Raw-meaty-bones followers feed large enough hunks of raw meats and meaty bones to challenge pets to chew and gnaw meat off bones. Gnawing at bones cleans their teeth and gums as Nature intended. On this point there is little disagreement. RMB clean pets' teeth and keep their gums healthy. No minced, ground-bone foods can make that claim.

Even if you advocate adding vegetables, cereals, and other foods to your pet's meaty diet, your pets' teeth need to be cleaned, and they can be cleaned by adding raw meaty bones to his diet at least three times a week. Otherwise, you will miss the boat, and your pet will begin the steep downward slope toward chronic diseases and early death, even if the nutritional value of his diet is first-rate.

Saturday, September 5, 2009

The "Natural" Pet Food Scam

"The fastest growing trend in the pet food industry today is the natural pet food sector. As awareness builds among consumers of potential links between commercial dog food deficiencies and the growing number of serious medical conditions in dogs, demand for super premium, natural dog food, and supplements rises in lock-step with their concerns. Our marketing goal is for All American Pet Brands to emerge as the category leader at retailers with a full line of healthy, natural products."

American Pet Brands became a publicly traded company in 2007 with a marketing plan that capitalizes on pet owners' ignorance of what constitutes a healthy diet for carnivorous pets (e.g., raw meats and meaty bones). The company is hyping kibbles in a variety of shapes and sizes to appeal to myths about good pet care. They capitalize specifically on "The humanization of pets", a trend they say includes veterinarians who recommend feeding dogs twice a day.

"The ingredients and packaging of our products are positioned to maximize the trend towards the humanization of pets with a variety of shapes and flavors. As a result of this trend of the humanization of pets, the Company is focused on an exciting, new and unique concept in pet nutrition. We were the first line of commercial dog food specifically targeted for the morning meal, because “breakfast is the most important meal of the day” - for dogs too."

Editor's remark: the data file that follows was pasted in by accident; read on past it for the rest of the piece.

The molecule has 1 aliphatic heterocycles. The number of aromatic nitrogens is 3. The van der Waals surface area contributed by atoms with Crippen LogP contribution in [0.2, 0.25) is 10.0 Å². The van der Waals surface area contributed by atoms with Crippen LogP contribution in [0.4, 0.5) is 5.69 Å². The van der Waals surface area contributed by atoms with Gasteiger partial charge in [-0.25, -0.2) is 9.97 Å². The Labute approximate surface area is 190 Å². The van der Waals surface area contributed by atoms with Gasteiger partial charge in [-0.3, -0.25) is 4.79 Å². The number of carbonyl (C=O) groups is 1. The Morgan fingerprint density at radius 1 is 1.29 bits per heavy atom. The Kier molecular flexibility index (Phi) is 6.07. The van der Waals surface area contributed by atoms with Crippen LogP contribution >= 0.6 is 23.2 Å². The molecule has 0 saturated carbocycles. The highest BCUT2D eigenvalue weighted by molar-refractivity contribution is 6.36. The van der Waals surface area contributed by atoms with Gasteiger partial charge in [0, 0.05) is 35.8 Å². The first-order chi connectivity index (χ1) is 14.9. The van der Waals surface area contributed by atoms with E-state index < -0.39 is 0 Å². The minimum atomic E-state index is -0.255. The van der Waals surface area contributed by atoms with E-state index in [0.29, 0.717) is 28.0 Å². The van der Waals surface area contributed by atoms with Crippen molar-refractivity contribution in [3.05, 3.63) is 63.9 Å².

What? Breakfast cereals for wolves? Wolves are lucky to make two kills a week, and to eat perhaps 4 meals in a week, not 14 meals. Wolf digestion is geared to gorging and fasting on meat and meaty bones. Why on earth would one want to feed them twice a day? To sell breakfast cereal to wolves, of course!

As the humanizaton of pets continues, pet food companies capitalize on the mistaken notion that dogs and cats need starchy cereals, which neither evolved to eat or digest well. The fact that stachy diets make pets sick feeds into the next marketing ploy: pet health care.

"The fastest growing segment of the companion animal market is pet healthcare with annual revenues of $34 billion (bigger than the toy, pasta, and baby food industries combined), and growing at about 15% per year. The domestic pet market which includes 75 million dogs in the U.S. is driven by people who are becoming educated regarding healthcare, at the top of their economic cycle and have a high propensity to purchase health products for their pets. "